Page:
reside at the top of Bloom’s Taxonomy
Answers to essential questions cannot be found
Engage students in real life , problem solving
Usually lend themselves to multidisciplinary investigations
Need to be unpacked with subsidary questions
The question is… why I'm supposed to have the answers to all my parent's questions when they can't answer mine. The greatest novels, the greatest plays, the greatest songs and the greatest paintings all explore essential questions in some manner
The question is… why scientists ask ten questions for every answer they get but I have to answer seven out of ten to pass. So What does this mean for teachers in our schools?
Information-savvy schools should adopt a basic questioning toolkit and then blend it explicitly into each curriculum area where such skills belong.
Ask open-ended questions
Reword questions to eliminate yes/no responses
Use precise language
Practice “wait time”
Call on students randomly
Acknowledge all responses
Respond to student answers non-judgmentally, otherwise students may play a game called “Please the Authority”
Paraphrase more often than praise
Rephrase rather than repeat
Provide opportunities for reflection and for “thinking aloud
Plan for productive interaction - Think / pair/ share
Encourage question asking
Teach children to ask essential questions and help them to unpack them using subsidiary questions.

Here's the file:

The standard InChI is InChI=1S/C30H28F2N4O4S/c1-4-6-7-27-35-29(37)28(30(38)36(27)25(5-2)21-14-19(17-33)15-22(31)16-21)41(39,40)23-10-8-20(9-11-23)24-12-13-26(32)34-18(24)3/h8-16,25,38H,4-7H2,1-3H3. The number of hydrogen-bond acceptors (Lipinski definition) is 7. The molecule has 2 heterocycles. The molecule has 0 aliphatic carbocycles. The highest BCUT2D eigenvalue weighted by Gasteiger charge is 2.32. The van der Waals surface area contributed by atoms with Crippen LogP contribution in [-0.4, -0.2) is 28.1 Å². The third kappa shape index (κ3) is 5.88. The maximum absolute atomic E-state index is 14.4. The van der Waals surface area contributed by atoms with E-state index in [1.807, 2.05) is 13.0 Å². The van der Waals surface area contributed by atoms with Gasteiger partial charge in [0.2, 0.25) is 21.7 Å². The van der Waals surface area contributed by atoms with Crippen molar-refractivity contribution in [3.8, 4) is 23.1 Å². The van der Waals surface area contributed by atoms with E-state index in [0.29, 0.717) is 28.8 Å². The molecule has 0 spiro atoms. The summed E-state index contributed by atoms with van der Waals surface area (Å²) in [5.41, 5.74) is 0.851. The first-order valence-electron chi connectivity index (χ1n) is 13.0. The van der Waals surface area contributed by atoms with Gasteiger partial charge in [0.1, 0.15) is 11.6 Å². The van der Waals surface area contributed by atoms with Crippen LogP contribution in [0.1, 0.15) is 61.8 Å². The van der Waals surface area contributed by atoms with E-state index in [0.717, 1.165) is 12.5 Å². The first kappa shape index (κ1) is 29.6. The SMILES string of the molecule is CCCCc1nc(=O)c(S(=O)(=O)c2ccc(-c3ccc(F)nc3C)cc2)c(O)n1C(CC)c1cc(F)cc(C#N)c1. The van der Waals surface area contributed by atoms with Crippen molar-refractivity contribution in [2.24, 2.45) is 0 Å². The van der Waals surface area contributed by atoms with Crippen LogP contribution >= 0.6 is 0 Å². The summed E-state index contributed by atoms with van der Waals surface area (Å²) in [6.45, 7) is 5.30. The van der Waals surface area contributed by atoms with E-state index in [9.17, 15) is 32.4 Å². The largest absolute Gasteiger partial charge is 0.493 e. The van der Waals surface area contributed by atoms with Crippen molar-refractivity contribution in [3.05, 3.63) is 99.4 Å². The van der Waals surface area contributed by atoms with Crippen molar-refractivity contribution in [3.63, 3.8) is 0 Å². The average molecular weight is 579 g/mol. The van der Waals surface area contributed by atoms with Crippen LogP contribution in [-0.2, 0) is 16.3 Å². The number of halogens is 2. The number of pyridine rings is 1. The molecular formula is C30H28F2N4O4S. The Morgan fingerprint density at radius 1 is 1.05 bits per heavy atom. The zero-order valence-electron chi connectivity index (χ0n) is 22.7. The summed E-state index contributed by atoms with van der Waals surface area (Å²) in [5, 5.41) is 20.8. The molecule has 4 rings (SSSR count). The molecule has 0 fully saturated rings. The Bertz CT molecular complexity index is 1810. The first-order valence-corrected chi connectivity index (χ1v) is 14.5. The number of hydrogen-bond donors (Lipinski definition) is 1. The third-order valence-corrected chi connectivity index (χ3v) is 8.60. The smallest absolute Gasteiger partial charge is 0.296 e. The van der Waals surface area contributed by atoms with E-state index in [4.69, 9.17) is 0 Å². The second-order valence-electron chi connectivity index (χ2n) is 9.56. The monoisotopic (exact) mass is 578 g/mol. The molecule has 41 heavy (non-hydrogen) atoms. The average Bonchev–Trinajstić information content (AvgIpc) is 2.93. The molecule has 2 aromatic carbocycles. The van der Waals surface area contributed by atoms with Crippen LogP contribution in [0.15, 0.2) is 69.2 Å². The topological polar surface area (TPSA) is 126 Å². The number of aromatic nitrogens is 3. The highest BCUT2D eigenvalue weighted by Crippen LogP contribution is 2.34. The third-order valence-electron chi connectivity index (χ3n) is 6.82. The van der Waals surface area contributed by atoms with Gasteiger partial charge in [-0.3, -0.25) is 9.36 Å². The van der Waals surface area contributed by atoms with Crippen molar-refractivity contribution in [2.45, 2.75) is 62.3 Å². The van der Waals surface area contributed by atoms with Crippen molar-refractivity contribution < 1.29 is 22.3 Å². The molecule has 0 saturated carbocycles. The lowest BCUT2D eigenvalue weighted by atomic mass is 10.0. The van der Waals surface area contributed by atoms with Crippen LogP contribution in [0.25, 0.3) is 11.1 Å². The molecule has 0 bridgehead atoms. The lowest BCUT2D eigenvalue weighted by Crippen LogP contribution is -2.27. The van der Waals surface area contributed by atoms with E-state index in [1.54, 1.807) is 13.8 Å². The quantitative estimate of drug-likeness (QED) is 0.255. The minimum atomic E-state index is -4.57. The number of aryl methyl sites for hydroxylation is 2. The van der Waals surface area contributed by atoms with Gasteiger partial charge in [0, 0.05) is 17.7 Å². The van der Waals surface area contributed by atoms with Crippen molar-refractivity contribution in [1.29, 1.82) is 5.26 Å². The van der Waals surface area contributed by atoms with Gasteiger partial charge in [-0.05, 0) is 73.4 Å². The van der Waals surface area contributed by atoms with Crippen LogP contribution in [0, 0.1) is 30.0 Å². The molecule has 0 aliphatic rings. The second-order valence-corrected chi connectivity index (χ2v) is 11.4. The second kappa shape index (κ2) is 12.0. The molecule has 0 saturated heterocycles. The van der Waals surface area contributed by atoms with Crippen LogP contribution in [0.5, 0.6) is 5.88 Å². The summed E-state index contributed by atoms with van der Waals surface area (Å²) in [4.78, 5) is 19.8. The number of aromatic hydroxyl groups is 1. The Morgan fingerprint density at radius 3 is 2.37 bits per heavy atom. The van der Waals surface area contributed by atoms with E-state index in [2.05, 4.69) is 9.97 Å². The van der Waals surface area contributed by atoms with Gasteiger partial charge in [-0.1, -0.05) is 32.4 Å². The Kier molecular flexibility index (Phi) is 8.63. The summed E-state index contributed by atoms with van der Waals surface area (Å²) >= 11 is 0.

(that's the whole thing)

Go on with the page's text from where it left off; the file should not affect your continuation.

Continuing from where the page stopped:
When students begin to label the different kinds of questions, they learn to select different kinds of questions to perform different kinds of thinking.
Strategies for Filling the Thinking Toolbox - some practical ideas
Use a Question matrix / taxonomy
Question matrix, rainbow fish eg
Start a new unit with “Wonderings & questions” about the topic then catagorise the questions. Identify which are most interesting/least interesting, easiest/hardest to answer in order to form your typology of questions.
Put your classroom questioning typology to work with your homework
The interview & Questioning the main character
Label thinking questions with timeframes, then ask to draw pictures of how their minds jumped and moved and considered
The book report
The Tourist in Trouble
Problem Solving & math's
Test taking strategies
Divergent & Creative Thinking
Key words & question stems
Practice Socratic questioning techniques
The question is… why I must find answers to already answered questions when I have questions that have not yet been answered. Critical thinking gives one a comprehensive view of how the mind functions (in its pursuit of meaning and truth) and Socratic questioning takes advantage of that overview to frame questions essential to the quality of that pursuit.